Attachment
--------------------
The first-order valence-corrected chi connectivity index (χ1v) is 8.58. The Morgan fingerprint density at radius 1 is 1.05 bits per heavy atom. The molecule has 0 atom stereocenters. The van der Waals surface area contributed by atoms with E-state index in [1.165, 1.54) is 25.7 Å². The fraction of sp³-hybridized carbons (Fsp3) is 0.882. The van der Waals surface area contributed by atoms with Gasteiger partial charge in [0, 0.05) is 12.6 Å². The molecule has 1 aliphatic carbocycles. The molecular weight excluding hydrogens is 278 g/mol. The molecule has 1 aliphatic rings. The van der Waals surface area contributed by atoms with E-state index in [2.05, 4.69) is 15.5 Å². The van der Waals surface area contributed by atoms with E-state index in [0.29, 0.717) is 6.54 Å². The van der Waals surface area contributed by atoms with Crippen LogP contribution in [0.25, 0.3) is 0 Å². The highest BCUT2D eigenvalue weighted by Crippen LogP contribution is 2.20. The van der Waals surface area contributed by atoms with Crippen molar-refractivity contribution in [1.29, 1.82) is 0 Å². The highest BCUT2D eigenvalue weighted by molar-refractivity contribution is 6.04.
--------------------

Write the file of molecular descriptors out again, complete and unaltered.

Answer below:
The first-order valence-corrected chi connectivity index (χ1v) is 8.58. The Morgan fingerprint density at radius 1 is 1.05 bits per heavy atom. The molecule has 0 atom stereocenters. The van der Waals surface area contributed by atoms with E-state index in [1.165, 1.54) is 25.7 Å². The fraction of sp³-hybridized carbons (Fsp3) is 0.882. The van der Waals surface area contributed by atoms with Gasteiger partial charge in [0, 0.05) is 12.6 Å². The molecule has 1 aliphatic carbocycles. The molecular weight excluding hydrogens is 278 g/mol. The molecule has 1 aliphatic rings. The van der Waals surface area contributed by atoms with E-state index in [2.05, 4.69) is 15.5 Å². The van der Waals surface area contributed by atoms with E-state index in [0.29, 0.717) is 6.54 Å². The van der Waals surface area contributed by atoms with Crippen LogP contribution in [0.25, 0.3) is 0 Å². The highest BCUT2D eigenvalue weighted by Crippen LogP contribution is 2.20. The van der Waals surface area contributed by atoms with Crippen molar-refractivity contribution in [1.29, 1.82) is 0 Å². The highest BCUT2D eigenvalue weighted by molar-refractivity contribution is 6.04.